Brutal: The Brute Man

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  1. Hal Moffat is a college football hero. After a tragic dating mishap leads to an explosion in the college chem lab, Hal is disfigured, and disappears. Years later, he belatedly takes revenge on those he blames for his accident by breaking their backs, becoming known as…The Creeper. Seeing how no one calls him The Brute Man, shouldn’t the movie be called The Creeper? Anyhoo, a pair of bored detectives sit around and do less detective work than Harrison Ford did in BLADE RUNNER. Hal falls for a blind lady, and strays from his To Kill list to knock off a jeweler, giving the loot to the blind lady, who ends up doing more to get The Creeper than do the cops. In the relentlessly gray climax, everyone behaves in an orderly fashion and Hal is taken away. The police give the blind lady sight.003c5309
  2. This is one of the earliest Hollywood prequels. I haven’t seen the original HOUSE OF HORRORS, but Rondo Hatton was not much of an actor, so why not just have him play the same part again? He’s a big, scary-looking guy who kills folks–why reinvent the wheel? Rondo Hatton suffered from acromegaly, a pituitary disorder which causes benign but disfiguring tumors. As with FREAKS, THE BRUTE MAN exploits an actual medical condition to create a movie monster.
  3. Why is Hal living in the worst waterfront property ever, UNDER a dock? There are only so many places an outcast can live in the city that rarely sleeps.  It’s the city equivalent of living off in a castle or cave. He’s got a whole ocean at his doorstep into which he can dump a body, but he keeps it in the middle of the floor in his one-room hovel. At least the cops didn’t have to break a sweat to find the latest victim.
  4. According to the PRC page on Wikipedia, Universal sold the finished product to PRC due to their ceasing production of ultra-cheapies and because they didn’t want to be accused of exploiting star Rondo Hatton’s death. It’s so cute to think that a studio did not want to be seen as exploiting human tragedy for ticket sales funny.4c2c1071286eca74b8327dac90204339
  5. Makeup man Jack Pierce worked on this, but did not have much to do.Brute Man (2)
  6. Another ‘wronged monster’ we’re to both fear AND feel bad for, ala Kong, Frankenstein, Wolfman. Even though I felt bad for the actor’s medical condition, I didn’t feel a thing for the character of The Creeper because Hatton was not a good actor. I stopped thinking about his medical condition in seconds, but Hatton is unable to shade his voice, walks slowly, and had two expressions: a serious expression and a serious expression with his eyes opened a little wider. The only variety in his performance was due to a couple of lower angle shots.  Most of his dialogue is with the blind girl, and he uses a softer tone when talking to her than when he’s talking to the couple he shakes down for money.  He just has zero shading. Maybe he should have taken dance lessons; worked for Fred Astaire.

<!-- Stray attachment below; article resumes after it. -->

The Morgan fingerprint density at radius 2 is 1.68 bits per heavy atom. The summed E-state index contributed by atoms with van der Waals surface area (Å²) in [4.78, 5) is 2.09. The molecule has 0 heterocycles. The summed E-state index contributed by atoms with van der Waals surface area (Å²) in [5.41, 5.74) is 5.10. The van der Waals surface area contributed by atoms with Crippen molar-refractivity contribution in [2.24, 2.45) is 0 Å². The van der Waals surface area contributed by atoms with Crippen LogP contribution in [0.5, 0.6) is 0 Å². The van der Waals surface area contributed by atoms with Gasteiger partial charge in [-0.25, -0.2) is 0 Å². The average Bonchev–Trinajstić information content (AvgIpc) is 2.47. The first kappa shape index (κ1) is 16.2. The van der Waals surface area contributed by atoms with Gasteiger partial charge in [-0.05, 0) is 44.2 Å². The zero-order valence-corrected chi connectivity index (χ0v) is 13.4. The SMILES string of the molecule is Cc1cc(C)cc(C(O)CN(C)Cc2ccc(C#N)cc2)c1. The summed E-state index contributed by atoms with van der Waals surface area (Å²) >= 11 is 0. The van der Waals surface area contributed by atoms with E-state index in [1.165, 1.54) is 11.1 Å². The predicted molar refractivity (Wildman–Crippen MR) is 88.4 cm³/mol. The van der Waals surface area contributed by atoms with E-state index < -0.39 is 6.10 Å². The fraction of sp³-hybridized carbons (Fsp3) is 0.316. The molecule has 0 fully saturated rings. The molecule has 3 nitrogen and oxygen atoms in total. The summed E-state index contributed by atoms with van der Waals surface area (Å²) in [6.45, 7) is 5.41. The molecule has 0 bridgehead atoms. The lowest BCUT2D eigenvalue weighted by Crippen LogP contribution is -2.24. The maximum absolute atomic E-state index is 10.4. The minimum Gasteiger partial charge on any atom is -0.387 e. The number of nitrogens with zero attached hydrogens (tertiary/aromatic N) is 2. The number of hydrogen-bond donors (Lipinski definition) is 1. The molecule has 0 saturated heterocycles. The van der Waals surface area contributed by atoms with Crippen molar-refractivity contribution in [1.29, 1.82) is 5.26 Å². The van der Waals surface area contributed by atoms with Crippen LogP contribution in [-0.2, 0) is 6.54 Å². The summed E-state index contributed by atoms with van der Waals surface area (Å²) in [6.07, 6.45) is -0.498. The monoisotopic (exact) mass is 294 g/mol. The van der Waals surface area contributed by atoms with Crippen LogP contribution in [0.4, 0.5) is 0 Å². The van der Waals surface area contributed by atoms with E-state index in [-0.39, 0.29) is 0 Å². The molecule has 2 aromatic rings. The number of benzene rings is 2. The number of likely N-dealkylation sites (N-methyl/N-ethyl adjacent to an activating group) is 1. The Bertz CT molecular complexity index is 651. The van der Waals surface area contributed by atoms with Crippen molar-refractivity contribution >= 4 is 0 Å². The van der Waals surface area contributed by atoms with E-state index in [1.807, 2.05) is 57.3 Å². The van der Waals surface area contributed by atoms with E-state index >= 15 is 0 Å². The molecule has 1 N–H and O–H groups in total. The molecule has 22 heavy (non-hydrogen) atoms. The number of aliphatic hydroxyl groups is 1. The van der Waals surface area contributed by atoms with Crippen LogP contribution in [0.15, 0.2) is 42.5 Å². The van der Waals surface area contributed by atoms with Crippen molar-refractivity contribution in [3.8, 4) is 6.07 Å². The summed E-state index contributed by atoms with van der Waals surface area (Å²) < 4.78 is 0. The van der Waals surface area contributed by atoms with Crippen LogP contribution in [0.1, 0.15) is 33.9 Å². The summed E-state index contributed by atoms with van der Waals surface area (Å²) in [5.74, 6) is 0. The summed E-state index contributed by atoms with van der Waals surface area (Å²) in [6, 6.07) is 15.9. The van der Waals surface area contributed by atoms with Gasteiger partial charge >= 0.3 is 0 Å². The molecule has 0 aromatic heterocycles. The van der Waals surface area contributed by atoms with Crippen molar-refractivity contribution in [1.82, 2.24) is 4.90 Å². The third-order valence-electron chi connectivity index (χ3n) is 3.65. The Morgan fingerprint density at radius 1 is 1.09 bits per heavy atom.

7. Tom Neal is the best actor in the movie. He had a tumultuous personal life, to say the least: He beat the crap out of Franchot Tone, got mostly small parts except for the one he’s known for–the “hero” of DETOUR–became a landscaper, and went to prison for killing his wife.  This description is more interesting than the movie.th (1)
  8. There is a scene with a cranky grocer who hollers at the kid who works for him. It should be a nothing part, but Oscar O’Shea lives the ‘There are no small parts, only small actors” cliche and knocks it out of the park. The delivery kid is obsessed with The Creeper, his boss doesn’t want to hear about it. “You’re getting paid to work!” he says, in a scene that should be mandatory viewing for millennial layabouts. Actually, forget it, because O’Shea comes off like the crankiest son of a bitch you’ve ever pushed a broom for, getting after the kid for listening to the radio on work time. The guy goes absolutely apeshit and sends the kid to his doom; it’s like something out of a John Waters movie. The producers missed out on a crowd-pleasing moment when they didn’t have Hal break this old bastard’s back.  “HERE’S your dollar and a quarter!” The Creeper could have said before breaking the old dude’s back like a breadstick. The audience would’ve applauded.
  9. This is a movie without a hero. The dullard detective and his captain just kind of poke around, strictly 9-to-5 sorts, no obsessiveness over finding the killer. Neither has ever been told “You care too much!” They play cards and wait for the back-breaker to drop by and give himself up.003c5307
  10. This was just about the end for the Universal Monster Factory. It’s gray, dreary and routine, with nothing going for it but the carnival freak show aspect.  There’s a reason freak shows died out.Brute Man (27)
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